Tag Archives: Under the Skin

Sci-fi and ScarJo: A winning combo

I’ve been impressed with Scarlett Johansson’s choice of science fiction roles, namely her starring turns in 2013’s Under the Skin and 2014’s Lucy. Not only is Johansson good in two solid films, the movies and Johansson’s roles couldn’t be more different.

I’ve gone into detail about my adoration for Under the Skin elsewhere, so I won’t focus much on it. I will note that Under the Skin is quiet, allowing the action and acting to lead, moving at a deliberate pace. Between straightforward, largely quiet scenes are dark, murky, abstract moments, all eventually leading to one helluva mind-fuck ending. It’s not a commercial flick by any means, with the exception of its star being part of the biggest comic book movie series on the planet.

In Lucy, from writer-director Luc Besson (director of La Femme Nikita and Leon: The Professional, as well as the producer behind the Taken flicks), Johannson plays the title character, a young woman looking to have a little fun in the Far East until she gets in over her head, carrying drugs for hardcore gangster, Mr. Chang (Min-Sik Choi of Oldboy and Lady Vengeance), who has killed her boyfriend and is threatening to kill others near and dear to her. The drugs, implanted in her body, leak, and said chemicals push her mind and body through about 5,000 years of evolution in 24 hours.

My guess is the science in this science fiction may not be so solid, as Lucy goes from your average human using about 10 percent of her brain to a superhuman pushing 100 percent capacity. But Besson does what Besson does: He pushes the action, whether that means interspersing lectures by expert Professor Norman (Morgan Freeman) with shots from nature and the universe, or the attack by Chang’s men against French police that is a hail of lead tearing apart a hallway, or Lucy literally trying to hold herself together as the effects of the drug wear off during a plane ride (see the video above). In defense of the science component, as Lucy evolves from bubbly blonde to being of pure data and energy, I began to think of Arthur C. Clarke’s 2001 series. Only Lucy manages to do in a couple of days what evolution took (hundreds of) millions of years to do in Clarke’s imagining. I’m not saying it’s accurate or likely, but Lucy fleetingly dwells on similar ideas about evolution and immortality, in between car chases and gunshots.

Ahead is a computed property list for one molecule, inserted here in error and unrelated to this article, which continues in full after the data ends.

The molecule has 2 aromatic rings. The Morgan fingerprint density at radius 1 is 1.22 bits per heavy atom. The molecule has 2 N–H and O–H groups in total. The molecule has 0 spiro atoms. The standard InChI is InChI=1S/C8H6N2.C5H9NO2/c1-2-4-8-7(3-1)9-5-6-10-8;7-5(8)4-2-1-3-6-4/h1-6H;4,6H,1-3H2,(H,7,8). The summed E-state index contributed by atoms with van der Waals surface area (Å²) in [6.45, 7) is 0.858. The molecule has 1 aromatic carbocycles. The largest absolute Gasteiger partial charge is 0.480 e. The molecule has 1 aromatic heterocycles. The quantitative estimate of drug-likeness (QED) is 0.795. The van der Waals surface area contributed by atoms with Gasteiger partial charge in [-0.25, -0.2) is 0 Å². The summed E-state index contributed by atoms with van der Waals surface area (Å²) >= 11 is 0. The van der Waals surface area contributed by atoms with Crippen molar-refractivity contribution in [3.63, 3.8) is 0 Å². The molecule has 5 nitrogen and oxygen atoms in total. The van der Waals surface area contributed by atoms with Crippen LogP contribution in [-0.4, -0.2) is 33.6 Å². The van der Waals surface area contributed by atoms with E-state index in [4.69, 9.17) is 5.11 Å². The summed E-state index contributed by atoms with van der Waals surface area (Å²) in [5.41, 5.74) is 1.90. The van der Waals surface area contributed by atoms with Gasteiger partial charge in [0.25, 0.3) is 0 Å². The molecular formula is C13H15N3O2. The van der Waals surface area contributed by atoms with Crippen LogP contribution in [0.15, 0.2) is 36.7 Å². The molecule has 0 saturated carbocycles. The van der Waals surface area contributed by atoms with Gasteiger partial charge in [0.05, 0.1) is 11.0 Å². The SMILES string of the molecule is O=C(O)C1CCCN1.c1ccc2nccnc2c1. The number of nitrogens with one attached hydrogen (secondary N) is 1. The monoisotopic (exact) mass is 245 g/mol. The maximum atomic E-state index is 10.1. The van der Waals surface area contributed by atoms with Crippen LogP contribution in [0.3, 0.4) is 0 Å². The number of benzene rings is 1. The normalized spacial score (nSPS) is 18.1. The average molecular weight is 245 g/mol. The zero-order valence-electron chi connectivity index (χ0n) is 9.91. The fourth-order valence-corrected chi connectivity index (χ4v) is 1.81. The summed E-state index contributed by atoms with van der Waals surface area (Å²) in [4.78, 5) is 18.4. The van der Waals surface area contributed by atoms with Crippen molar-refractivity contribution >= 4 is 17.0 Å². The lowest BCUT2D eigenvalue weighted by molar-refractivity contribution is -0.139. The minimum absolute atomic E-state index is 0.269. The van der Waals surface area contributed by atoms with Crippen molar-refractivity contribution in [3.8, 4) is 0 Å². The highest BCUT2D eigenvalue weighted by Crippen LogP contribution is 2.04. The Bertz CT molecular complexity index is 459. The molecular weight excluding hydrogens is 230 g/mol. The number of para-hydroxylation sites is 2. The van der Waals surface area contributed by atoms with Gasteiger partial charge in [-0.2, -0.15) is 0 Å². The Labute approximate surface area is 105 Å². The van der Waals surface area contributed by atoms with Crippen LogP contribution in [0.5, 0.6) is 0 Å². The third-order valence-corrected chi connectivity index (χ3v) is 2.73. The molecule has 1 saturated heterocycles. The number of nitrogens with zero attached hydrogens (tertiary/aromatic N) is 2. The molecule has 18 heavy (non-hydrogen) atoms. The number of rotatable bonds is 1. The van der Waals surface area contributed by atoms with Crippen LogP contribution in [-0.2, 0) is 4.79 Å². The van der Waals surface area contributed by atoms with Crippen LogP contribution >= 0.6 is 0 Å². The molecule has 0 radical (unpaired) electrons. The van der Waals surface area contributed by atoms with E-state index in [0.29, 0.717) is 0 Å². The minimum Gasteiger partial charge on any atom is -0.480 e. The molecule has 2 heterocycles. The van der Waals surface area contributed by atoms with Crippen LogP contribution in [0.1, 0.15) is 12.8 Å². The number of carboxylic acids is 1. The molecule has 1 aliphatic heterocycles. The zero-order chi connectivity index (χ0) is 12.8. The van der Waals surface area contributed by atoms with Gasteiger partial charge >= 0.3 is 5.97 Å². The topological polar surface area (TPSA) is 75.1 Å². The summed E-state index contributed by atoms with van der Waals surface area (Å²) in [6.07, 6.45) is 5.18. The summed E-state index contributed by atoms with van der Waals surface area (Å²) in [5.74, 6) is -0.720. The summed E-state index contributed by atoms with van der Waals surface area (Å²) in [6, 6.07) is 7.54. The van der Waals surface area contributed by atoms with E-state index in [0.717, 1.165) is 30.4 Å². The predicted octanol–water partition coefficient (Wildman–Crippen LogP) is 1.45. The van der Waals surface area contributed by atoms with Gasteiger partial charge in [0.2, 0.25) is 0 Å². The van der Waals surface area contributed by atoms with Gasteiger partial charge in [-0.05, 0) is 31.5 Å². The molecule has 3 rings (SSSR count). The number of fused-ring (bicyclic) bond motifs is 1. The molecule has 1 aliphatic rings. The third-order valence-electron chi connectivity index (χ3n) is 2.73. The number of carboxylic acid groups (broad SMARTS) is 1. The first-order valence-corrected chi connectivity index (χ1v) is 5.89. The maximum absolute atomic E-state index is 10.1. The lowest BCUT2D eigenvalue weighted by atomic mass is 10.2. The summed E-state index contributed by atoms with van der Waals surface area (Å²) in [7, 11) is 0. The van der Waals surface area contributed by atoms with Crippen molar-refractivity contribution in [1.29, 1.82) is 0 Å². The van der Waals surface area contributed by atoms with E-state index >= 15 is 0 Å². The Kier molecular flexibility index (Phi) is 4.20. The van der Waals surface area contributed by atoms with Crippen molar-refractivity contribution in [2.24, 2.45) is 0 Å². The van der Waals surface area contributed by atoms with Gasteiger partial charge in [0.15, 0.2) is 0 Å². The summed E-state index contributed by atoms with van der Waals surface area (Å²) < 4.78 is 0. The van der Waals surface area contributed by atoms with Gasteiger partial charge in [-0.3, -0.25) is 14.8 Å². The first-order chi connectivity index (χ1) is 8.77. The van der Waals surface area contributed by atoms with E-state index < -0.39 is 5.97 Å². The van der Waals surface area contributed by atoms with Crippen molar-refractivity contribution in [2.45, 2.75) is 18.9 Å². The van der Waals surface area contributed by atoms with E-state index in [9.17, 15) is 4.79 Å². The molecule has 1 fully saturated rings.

Johansson excels in two dissimilar roles. In Under the Skin, she is a predator, silently stalking her prey, focused solely on the hunt, until that unfortunate moment when she realizes she is just as vulnerable as the men she consuming. From that point, she goes from offense to defense, searching for a place to hide in a world she is unfamiliar with. In Lucy, Johansson goes from a happy-go-lucky young woman to an entity that is solely concerned with devouring information and processing that data to find an answer that might not even exist.

Lucy and Under the Skin are an interesting mix, and my hope is Johansson continues to look for science fiction roles. She certainly seems to have a knack for picking them.

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Peeling back the ‘Skin’

Creepy ScarJo? Welcome to "Under the Skin."

Creepy ScarJo? Welcome to “Under the Skin.”